Each new year brings a slightly different dynamic to fantasy baseball. Certain positions might be top-heavy, while others appear to be scarce. Owners should tweak their general draft strategy accordingly.
For 2015, the various positions seem to be more polarized than ever. There are many fantasy-relevant outfielders, while there is a scarcity in the shortstop and catcher positions. First base is interesting, as there are quite a few aging veterans, and only a handful of bats with upside.
As well, without question, we are in the midst of a pitcher’s era. Despite a glut of injuries, including a record number of Tommy John surgeries, pitching rules. So, let’s see how we can navigate through the 2015 draft in conjunction with Caveball’s General Draft Strategy and our Chartfelt Tiers. (It will be handy for you to have this open as we take you through each position: Click here for the printable version of Chartfelt Tiers.)
This year’s crop of outfielders is laden with talent, and fantasy relevance. It seems like most of the new phenoms, and very good bats, are in the outfield. This does not necessarily mean you should wait on outfielders, as you don’t want to miss out on the elite ones. You should probably have two OF by the 8th round, and your third before the 5th tier dries up.
Certain hot commodities, like Corey Dickerson, J.D. Martinez, and George Springer, might be hyped beyond their current value. This will be a wait and see game for each individual draft. Remember to stay flexible in the first half of any draft. Don’t reach for players just because you need to have them on your team. However, both Dickerson’s and Springer’s elite talent should negate any kind of sophomore slump. If Dickerson falls to the 4th round I would probably snag him there. Caveball has J.D. Martinez ranked higher than most sites. You should go by his ADP (Average Draft Position to maximize your value and wait on him till the 9th or 10th round. Springer should go a little later as his injury last year hid his talent somewhat, but he still managed 20 HR in just 78 games. Kole Calhoun is another player who could slide a little, due to a stint on the DL, in an otherwise impressive sophomore campaign.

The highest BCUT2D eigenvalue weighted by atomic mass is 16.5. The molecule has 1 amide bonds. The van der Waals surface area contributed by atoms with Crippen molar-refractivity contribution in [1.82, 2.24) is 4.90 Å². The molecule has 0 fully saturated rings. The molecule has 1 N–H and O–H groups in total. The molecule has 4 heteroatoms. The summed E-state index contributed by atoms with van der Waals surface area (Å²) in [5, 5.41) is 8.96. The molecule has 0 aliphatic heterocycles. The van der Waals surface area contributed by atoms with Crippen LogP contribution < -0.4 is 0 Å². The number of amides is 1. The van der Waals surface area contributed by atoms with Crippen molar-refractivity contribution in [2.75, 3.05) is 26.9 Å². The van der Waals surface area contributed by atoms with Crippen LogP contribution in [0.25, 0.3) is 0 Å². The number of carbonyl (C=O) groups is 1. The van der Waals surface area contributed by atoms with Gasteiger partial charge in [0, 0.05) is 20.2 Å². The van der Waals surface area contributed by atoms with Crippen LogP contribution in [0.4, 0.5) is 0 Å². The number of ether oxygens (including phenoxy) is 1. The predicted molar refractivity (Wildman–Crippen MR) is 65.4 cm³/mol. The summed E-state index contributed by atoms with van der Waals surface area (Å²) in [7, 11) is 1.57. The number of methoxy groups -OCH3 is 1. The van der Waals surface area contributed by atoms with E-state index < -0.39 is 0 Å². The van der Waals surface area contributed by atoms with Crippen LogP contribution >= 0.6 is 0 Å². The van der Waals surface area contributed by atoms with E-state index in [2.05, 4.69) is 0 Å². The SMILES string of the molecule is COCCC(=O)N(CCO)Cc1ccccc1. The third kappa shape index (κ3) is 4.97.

If you prefer to take the conservative route, there’s plenty of good healthy veteran bats throughout the top 4 tiers. Just be sure to avoid the one’s who could be injury risks, like Carlos Gonzalez and Bryce Harper.
Half of the league’s aging first basemen have now reached their thirties. Some have plenty left in the tank, and others have come to their twilight. Let’s group them by their (opening-day) age to gain a better perspective on where each one fits.
39 yr. old
- David Ortiz – Big Papi has to be close to the end now. It’s been a storied career for a player who will go down as a legend. We’ve all been incorrectly predicting his demise for 5 years now, but I won’t be caught as the last one on his bus.
36 yr. old
- Victor Martinez - Sandwiched between Miggy and J.D. he could continue to produce, minus 10 HR
33-35 yrs. old
- Albert Pujols – Fought off his age commendably last year, but will continue to slide as nature takes its course
- Adam Laroche – Should see a lot of balls to hit, as he will likely be batting behind ROY, Jose Abreu
- Mark Teixeira – Might be worth streaming on the waiver wire once in a while. 123 GPs last 2 years
- Ryan Howard – Ditto, but only when he plays in Colorado
- Justin Morneau - Batting Champ’s a great story. Don’t buy into the sentimentality. He will miss games.
- Mike Napoli - Stream at will. Maybe his sleep apnea has been cured.
30-32 yrs. old
- Miguel Cabrera – May have begun to slide a little, but remains first-round worthy
- Joey Votto – Starts the year healthy. On-base machine should be a comeback candidate.
- Adrian Gonzalez – Not as old as he seems when he’s running. RBI machine will continue to produce.